Last year in R v MacNeil-Brown  VSCA 190 the Court of Appeal decided that prosecutors can make submissions to a court about the appropriate sentencing range.
This was one of many in a long line of similar cases, such as R v Tait & Bartley (1979) 24 ALR 473, R v Casey & Wells (1986) 20 A Crim R 191, and Economedes (1990) 58 A Crim R 466.
There are two broad camps amongst judicial officers when it comes to hearing from prosecutors on appropriate sentence range.
The first camp thinks that, if asked, prosecutors ought to be able to provide meaningful submissions to a sentencing Court. That is part of their duty to assist the Court avoid appealable error — itself a corollary of prosecutors’ right of appeal against sentences that are wrong at law. It’s also part of their role as the party that brings the charges before the Court.
The second camp thinks that it doesn’t help a sentencer to hear from either party. It’s the judicial officer’s role to consider all the relevant matters: deciding the relevant sentencing facts and how much weight to give them; aggravating and mitigating facts; personal factors of the defendant and victims. (In Markarian v The Queen (2005) 228 CLR 357 the High Court said that intuitive synthesis is the preferred sentencing method.) Hearing the prosecutor say one thing while the defendant says another doesn’t help that process.
In MacNeil-Brown, a bare majority of 3:2 said:
It is only reasonable, in our view, for the sentencing court to expect the prosecutor to make a submission on sentencing range if
(a) the court requests such assistance; or
(b) even though no such request has been made, the prosecutor perceives a significant risk that the court will fall into error regarding the applicable range unless such a submission is made: R v MacNeil-Brown  VSCA 190 at  per Maxwell P, Vincent and Redlich JJA.
But, they didn’t say if that prevents a prosecutor from making sentencing submissions in other circumstances.
Did the majority mean “It is only reasonable…”, or, “It is only reasonable to hear from a prosecutor in these two circumstances”?
I think they meant the second option, because of the discussion about the help advocates can provide to sentencers by providing relevant sentencing statistics and similar cases. Consider these comments:
41. A submission on sentencing range is no different from any other submission which counsel makes, whether in criminal or civil proceedings. A submission conveys the considered judgment of counsel, based on analysis and evaluation of the relevant facts and the applicable law. The drawing of comparisons with, and distinctions between, other cases is a routine part of the making of submissions, as is argument seeking to extrapolate from one case to another. A submission on sentencing range has all of these characteristics.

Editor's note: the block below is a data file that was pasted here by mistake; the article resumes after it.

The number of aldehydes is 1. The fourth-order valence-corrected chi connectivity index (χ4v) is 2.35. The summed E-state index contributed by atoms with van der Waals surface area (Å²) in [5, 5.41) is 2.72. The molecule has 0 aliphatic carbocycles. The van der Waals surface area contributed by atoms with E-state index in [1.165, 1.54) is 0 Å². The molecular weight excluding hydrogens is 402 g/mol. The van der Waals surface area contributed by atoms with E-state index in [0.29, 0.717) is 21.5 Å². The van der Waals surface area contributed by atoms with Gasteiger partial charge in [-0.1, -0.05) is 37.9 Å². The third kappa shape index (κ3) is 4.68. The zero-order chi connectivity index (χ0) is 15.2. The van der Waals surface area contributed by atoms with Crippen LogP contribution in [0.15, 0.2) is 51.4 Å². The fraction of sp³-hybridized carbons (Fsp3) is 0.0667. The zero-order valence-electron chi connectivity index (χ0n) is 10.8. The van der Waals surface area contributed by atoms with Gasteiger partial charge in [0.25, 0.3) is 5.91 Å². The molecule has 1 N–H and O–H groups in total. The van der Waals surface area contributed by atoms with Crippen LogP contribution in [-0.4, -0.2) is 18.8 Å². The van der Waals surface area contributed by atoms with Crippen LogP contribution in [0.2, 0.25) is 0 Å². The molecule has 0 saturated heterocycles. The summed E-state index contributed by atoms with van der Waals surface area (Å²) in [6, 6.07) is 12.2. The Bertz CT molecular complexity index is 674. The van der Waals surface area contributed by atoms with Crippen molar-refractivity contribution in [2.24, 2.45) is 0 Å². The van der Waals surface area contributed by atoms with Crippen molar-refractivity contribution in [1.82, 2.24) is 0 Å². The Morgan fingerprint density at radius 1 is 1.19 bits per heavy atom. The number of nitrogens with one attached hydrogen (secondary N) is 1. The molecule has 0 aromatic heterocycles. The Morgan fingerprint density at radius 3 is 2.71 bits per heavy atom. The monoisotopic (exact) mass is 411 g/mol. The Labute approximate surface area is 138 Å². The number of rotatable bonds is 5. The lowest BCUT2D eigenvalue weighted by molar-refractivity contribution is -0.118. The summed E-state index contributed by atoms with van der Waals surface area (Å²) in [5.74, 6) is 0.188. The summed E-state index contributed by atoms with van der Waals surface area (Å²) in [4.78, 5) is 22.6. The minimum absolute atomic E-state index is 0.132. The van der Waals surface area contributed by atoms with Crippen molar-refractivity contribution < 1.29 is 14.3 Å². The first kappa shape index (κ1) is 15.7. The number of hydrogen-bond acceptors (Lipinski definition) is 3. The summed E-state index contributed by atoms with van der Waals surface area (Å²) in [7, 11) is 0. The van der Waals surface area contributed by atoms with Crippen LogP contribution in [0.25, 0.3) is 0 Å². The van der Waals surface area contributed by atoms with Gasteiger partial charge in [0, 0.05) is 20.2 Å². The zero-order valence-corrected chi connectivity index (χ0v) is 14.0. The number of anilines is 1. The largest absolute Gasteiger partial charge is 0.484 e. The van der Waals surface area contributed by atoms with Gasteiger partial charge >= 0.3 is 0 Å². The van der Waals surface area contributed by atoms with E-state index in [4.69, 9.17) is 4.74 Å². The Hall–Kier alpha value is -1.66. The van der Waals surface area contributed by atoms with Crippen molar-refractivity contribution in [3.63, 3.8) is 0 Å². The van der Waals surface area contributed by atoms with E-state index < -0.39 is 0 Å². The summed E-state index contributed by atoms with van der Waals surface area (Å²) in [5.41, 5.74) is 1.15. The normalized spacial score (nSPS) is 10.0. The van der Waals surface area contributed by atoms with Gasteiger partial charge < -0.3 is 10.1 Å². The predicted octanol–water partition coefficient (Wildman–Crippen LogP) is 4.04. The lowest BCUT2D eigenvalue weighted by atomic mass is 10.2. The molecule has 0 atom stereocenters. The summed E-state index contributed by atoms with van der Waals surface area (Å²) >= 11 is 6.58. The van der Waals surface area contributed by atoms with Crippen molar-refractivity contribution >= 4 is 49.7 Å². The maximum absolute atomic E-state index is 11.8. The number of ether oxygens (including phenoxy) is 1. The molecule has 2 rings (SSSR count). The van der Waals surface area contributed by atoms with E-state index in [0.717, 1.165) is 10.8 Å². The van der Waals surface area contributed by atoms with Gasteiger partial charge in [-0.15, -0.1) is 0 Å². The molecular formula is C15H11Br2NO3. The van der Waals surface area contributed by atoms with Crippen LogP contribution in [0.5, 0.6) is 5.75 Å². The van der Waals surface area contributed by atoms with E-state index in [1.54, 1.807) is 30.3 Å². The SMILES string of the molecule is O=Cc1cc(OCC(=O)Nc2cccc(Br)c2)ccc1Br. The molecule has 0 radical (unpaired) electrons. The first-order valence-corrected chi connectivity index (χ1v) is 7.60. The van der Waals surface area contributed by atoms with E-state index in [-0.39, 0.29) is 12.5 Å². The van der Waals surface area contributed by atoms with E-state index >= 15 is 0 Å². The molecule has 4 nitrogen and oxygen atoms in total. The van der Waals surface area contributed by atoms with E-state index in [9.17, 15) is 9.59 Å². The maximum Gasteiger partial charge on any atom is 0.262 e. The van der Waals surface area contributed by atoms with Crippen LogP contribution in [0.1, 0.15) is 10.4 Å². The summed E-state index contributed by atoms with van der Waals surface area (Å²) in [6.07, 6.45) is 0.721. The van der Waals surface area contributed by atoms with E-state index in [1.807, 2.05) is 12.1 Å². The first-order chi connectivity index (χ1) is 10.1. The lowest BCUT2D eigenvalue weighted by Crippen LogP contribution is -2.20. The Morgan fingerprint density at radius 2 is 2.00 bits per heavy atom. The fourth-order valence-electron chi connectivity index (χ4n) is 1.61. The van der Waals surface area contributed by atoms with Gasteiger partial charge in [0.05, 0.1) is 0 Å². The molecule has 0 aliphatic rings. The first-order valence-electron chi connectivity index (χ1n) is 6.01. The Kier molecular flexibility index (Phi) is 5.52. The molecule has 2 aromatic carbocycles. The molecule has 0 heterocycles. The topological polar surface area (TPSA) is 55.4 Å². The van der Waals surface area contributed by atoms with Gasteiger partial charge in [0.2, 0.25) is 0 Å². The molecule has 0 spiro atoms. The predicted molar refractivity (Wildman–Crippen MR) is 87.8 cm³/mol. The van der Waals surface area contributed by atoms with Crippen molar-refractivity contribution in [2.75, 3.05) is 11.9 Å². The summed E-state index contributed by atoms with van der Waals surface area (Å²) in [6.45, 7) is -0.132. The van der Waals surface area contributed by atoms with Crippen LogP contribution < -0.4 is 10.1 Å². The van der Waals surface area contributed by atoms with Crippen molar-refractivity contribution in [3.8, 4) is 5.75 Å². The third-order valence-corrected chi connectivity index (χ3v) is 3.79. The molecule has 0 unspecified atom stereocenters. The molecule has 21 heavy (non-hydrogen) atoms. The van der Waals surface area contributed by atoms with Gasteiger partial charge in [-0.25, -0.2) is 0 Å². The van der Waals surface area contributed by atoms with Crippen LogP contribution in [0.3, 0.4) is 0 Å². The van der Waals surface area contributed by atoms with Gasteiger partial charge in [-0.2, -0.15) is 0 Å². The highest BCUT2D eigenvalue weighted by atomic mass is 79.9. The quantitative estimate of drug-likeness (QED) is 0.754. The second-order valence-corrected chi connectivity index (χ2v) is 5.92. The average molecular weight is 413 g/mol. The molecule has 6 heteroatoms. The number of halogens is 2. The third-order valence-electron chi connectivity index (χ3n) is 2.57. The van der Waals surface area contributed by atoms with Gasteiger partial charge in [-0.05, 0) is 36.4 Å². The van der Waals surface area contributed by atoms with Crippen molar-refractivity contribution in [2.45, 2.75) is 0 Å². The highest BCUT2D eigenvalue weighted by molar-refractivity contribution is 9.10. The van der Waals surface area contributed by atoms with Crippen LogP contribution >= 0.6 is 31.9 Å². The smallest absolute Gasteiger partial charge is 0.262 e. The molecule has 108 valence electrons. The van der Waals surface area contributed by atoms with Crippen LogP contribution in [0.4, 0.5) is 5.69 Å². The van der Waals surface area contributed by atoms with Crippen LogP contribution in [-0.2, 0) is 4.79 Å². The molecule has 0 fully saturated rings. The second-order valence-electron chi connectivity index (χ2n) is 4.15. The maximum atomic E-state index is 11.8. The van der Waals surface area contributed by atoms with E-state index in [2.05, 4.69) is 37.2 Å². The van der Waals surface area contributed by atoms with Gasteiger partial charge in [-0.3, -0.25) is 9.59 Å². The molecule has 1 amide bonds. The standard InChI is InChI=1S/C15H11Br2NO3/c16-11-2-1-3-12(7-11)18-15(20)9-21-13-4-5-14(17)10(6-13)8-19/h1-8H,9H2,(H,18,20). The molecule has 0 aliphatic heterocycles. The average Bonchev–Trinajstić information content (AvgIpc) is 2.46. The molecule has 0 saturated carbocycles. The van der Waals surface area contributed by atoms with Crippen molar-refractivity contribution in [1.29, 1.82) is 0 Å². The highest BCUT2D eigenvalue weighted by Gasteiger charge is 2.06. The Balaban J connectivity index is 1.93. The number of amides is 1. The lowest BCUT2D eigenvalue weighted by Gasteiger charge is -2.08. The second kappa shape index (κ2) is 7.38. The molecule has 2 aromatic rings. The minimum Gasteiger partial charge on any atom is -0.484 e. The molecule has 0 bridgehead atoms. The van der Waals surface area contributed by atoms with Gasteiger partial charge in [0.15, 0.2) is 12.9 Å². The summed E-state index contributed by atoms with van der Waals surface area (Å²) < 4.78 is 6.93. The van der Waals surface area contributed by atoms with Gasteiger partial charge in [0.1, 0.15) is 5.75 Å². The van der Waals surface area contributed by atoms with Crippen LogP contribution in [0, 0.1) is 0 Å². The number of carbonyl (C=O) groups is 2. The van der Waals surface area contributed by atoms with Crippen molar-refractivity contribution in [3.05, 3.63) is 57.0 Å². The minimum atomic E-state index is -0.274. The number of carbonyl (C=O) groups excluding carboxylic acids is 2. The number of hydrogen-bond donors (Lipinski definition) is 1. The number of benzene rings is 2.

42. To suggest, as counsel for the appellants did in these appeals, that a submission on sentencing range is merely ‘an expression of opinion’ is to mischaracterise counsel’s function. A submission on sentencing range is a submission of law. It identifies the ambit within which – according to the submitting party – the sentencing discretion may lawfully be exercised in the circumstances of the particular case. It is a submission explicitly formulated to assist the sentencing judge to avoid appealable error, that is, error of law.
44. …Our entire adversarial system is based on the premise that the judge will be assisted by competing submissions from both sides and will be able impartially to decide which of the submissions is to be preferred.
45. So too with a submission on sentencing range. It will self-evidently be of assistance to a sentencing judge to be informed by the prosecutor that, in the Crown’s submission, a sentence in the nominated range would be correct in law. No judge is bound to accept counsel’s submission on any point, and a sentencing judge is entirely free to come to a different conclusion…
Then later, the majority praised defence counsel for providing sentencing statistics and cases:
74. On the plea, counsel for the defendant accepted that a term of imprisonment would be imposed on his client and provided to the judge what was described as ‘material in relation to sentencing of like offenders.’ Two documents were provided, both having been downloaded from the website maintained by the Judicial College of Victoria. The first was a table containing summaries of more than 20 Court of Appeal decisions, in the period 2004-07, dealing with sentencing for comparable offences (obtaining financial advantage by deception, obtaining property by deception and conspiracy to defraud). The second document was headed ‘High Value Offending’. It listed nine cases (eight from the Court of Appeal), identifying in each case the amount misappropriated and the sentence imposed. For reasons we have already given, this was exemplary conduct on the part of defence counsel. In aid of the submissions which he proposed to make, he furnished the judge with a body of comparable sentencing information. Counsel then identified for the judge which of the cases in the first table could, in his submission, be regarded as comparable to the case before the Court.
I’d be surprised if a sentencing Court would refuse similar help from a prosecutor.
Of course, this doesn’t mean prosecutors can or should jump up at every opportunity to say something about sentence. But in those cases that require additional work, I think they not only can, but must be able to assist the Court as much as possible.
What’s more, I think the law obliges practitioners appearing on behalf of the prosecution to do this — even in front of judicial officers who might fall in the second camp.
Of course, with that obligation comes the responsibility to say something meaningful and legally accurate — which means prosecutors may often need to go away and do some serious preparation for a sentencing hearing, much as they might for a contested hearing.